My vim has been quite slow on startup and I really want to make it faster, otherwise it would be a pain to use vim, which should not be the case!
There are multiple ways to profile the startup time of vim:
- The native profiler vim provides, see this stackoverflow question
The tool I chose to use is: vim-plugins-profile, which I found is much easier to use. It provides scripts in different languages for use. The bash script seems requiring the
R to be installed. The one I chose to use is the python script, which is really use to use. Since I use neovim, here is the command I use:
python vim-plugins-profile.py nvim
The scripts gives you the top ten most time-consuming plugins. And that’s what you should look into to improve the startup time. For me, the following plugins took long time to load:
Since I don’t use them on all scenarios, the strategy I use is to lazy load them, i.e. only load them when needed. Fortunately the plugin manager vim-plug has already provided the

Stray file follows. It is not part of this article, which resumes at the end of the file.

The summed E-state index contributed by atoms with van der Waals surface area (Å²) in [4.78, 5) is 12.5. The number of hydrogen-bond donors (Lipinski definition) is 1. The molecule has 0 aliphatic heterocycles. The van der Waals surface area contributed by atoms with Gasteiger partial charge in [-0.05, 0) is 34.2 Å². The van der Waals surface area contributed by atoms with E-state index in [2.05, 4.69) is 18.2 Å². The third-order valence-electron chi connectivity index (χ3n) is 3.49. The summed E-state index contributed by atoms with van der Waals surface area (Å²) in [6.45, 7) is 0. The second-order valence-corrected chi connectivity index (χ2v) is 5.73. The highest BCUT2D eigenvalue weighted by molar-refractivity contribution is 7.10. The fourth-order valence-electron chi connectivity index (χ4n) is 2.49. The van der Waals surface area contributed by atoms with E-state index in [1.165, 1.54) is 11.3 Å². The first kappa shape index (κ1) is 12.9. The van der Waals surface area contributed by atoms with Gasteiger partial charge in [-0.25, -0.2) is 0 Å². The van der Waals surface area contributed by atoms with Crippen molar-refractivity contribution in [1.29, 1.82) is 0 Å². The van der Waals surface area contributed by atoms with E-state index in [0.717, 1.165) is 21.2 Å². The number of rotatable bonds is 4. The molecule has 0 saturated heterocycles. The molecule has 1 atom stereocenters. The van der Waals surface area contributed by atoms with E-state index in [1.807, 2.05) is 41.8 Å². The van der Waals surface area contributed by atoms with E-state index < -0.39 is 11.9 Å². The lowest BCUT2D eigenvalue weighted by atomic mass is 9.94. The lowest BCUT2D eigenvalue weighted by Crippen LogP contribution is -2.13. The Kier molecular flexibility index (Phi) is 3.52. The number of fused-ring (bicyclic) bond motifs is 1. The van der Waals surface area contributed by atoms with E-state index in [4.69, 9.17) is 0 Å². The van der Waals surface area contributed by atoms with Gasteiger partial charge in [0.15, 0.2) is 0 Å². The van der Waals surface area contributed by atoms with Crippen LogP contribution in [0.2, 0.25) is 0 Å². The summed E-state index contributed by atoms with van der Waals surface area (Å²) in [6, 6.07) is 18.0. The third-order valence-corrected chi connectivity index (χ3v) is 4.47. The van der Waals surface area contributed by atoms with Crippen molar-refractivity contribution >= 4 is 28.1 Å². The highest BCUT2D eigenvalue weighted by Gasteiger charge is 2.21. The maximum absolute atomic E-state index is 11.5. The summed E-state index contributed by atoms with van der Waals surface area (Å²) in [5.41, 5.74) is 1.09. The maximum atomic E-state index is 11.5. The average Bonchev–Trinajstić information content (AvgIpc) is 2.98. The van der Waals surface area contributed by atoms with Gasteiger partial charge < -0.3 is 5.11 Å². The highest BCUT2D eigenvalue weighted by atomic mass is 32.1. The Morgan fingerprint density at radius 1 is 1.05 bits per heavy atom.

on-demand loading mechanism for this. Checkout the Plug options for the on-demand loading. There are two different options:
onon On-demand loading: Commands or
forOn-demand loading: File types
vim-prettier is primarily for front-end development and its author actually provides an example of how to lazy load the plugin, which is exactly what I need (not sure why I didn’t use it at the beginning.):
vim-wiki, as it’s only used for editing my personal wiki, I don’t need it to be loaded all the time. To lazy load it, there are two different options:
- to enable it for some particular file types -
for, which is how it’s done for
- to enable it for some particular command, which is the
As I don’t need to enable
vimwiki most of the time, I decided to load it via a command. i.e. to enable it,
:VimwikiUISelect has to be typed.
Using this technique, I also converted couple of the other slow plugins to be loaded on-demand. After doing these, now my vim starts super-fast! And I am very happy with the result!